Received: by alpheratz.cpm.aca.mmu.ac.uk id LAA00180 (8.6.9/5.3[ref email@example.com] for cpm.aca.mmu.ac.uk from firstname.lastname@example.org); Mon, 7 Jan 2002 11:48:58 GMT Message-ID: <2D1C159B783DD211808A006008062D3102A6D1BC@inchna.stir.ac.uk> From: Vincent Campbell <email@example.com> To: "'firstname.lastname@example.org'" <email@example.com> Subject: RE: CRASH CONTAGION Date: Mon, 7 Jan 2002 10:54:57 -0000 X-Mailer: Internet Mail Service (5.5.2650.21) Content-Type: text/plain; charset="iso-8859-1" X-Filter-Info: UoS MailScan 0.1 [D 1] Sender: firstname.lastname@example.org Precedence: bulk Reply-To: email@example.com
I wondered how long it would take Paul and others to make this comment. A
few problems with it though. First is the assumption of a causal
relationship between widespread dissemination of Sep 11 attacks and this
boy's actions- is there any evidence yet to confirm that this boy heard
about bin laden through the media, as opposed to friends and family etc
(teenagers are notoriously low consumers of news- including in the US), and
thus open to interpersonal influence. Saturation coverage is no answer to
this, because the second problem then emerges- such a view ignores why many
others haven't done this. In other words if it is merely the dissemination
of such actions that cause them to be imitated by others why haven't we seen
more attacks, especially given the level of coverage globally?
With Phillips-like research, in which such views are rooted, the 100%
increase in people flying a plane into a building deliberately would be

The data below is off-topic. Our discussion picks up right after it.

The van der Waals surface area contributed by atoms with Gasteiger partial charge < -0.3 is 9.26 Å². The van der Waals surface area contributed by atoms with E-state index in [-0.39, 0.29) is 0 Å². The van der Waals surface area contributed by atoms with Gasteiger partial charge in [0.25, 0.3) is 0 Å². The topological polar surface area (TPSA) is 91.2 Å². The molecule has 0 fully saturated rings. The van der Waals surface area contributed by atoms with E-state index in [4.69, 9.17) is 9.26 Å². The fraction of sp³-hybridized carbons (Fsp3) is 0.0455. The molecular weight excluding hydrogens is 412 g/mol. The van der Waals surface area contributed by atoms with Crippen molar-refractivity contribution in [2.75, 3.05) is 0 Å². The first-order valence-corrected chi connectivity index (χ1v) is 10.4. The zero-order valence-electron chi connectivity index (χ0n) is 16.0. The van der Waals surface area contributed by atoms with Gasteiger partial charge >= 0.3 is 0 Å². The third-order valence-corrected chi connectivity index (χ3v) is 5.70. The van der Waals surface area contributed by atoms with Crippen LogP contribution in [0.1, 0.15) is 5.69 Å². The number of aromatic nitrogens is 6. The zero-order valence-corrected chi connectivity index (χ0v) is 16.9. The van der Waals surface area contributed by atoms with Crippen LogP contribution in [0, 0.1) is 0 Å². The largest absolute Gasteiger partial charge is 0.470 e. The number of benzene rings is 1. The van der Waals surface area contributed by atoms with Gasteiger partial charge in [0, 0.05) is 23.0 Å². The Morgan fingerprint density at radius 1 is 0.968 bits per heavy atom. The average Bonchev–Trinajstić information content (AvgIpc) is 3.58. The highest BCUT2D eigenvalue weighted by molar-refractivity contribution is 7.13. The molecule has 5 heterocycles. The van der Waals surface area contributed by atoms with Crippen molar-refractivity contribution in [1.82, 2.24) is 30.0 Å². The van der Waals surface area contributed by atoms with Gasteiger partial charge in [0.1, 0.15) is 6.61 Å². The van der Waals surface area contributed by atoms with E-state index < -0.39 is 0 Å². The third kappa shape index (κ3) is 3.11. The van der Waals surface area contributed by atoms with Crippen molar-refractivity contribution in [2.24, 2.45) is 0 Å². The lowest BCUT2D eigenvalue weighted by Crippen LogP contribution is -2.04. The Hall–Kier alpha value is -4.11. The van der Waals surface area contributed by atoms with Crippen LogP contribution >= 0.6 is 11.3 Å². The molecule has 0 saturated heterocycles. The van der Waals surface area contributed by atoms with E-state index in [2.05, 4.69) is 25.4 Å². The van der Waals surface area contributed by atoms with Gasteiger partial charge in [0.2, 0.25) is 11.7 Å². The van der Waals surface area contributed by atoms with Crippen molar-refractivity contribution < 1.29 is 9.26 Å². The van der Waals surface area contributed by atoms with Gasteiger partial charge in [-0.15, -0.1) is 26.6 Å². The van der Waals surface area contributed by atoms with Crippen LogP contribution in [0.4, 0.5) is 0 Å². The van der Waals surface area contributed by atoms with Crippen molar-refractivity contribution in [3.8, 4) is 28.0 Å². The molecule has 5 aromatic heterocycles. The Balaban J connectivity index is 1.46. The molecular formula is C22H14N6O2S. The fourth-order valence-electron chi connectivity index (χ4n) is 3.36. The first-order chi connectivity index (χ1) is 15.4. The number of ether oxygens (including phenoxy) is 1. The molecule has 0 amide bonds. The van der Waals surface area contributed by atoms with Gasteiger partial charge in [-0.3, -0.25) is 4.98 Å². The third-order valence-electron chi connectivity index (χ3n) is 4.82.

proof of cause and effect, but I see no evidence of this. Paul predicted
such copy-cat attempts pretty soon after the original attack, but several
months on there has been this one case. How long does media coverage
resonate with audiences with contagious effect? In other words what is the
period in which such contagions remain powerful? Is it only on immediate
exposure, does it seep into people to reemerge weeks, months, years later or
what? There's no coherence to this kind of contagion idea to my mind.
This poor young lad obviously had particular problems that led to this. He
also had access to flying lessons, and some ability to fly a plane. One of
the problems with contagion theories is the problem of context- from social
ones (e.g. why most people don't go on killing sprees after watching Natural
Born Killers- we know it's wrong, or at least that we'd probably get
caught), to logistical ones (in this case getting a plane, and having a
skyscraper to hit).
On a mor polemical note, again the risk of this kind of argument- even given
its clear relevance to memetic debates- is not seen by its proponents. What
solution is there, IF such things are being caused by information
dissemination? There is only one, something both US networks and the US
public (if the Pew Center surveys are anything to go by) agree with,
censorship. Yet censorship of al-jazeera didn't stop this lad.
Oh and a belated happy new year everyone!
> From: AaronLynch@aol.com
> Reply To: firstname.lastname@example.org
> Sent: Monday, January 7, 2002 1:18 AM
> To: email@example.com
> Subject: Re: CRASH CONTAGION
> In a message dated 1/6/2002 7:56:33 AM Central Standard Time, Paul Marsden
> <firstname.lastname@example.org> writes:
> Hi Paul.
> ABC news here in the USA reported this evening (1/6/2002) that the boy had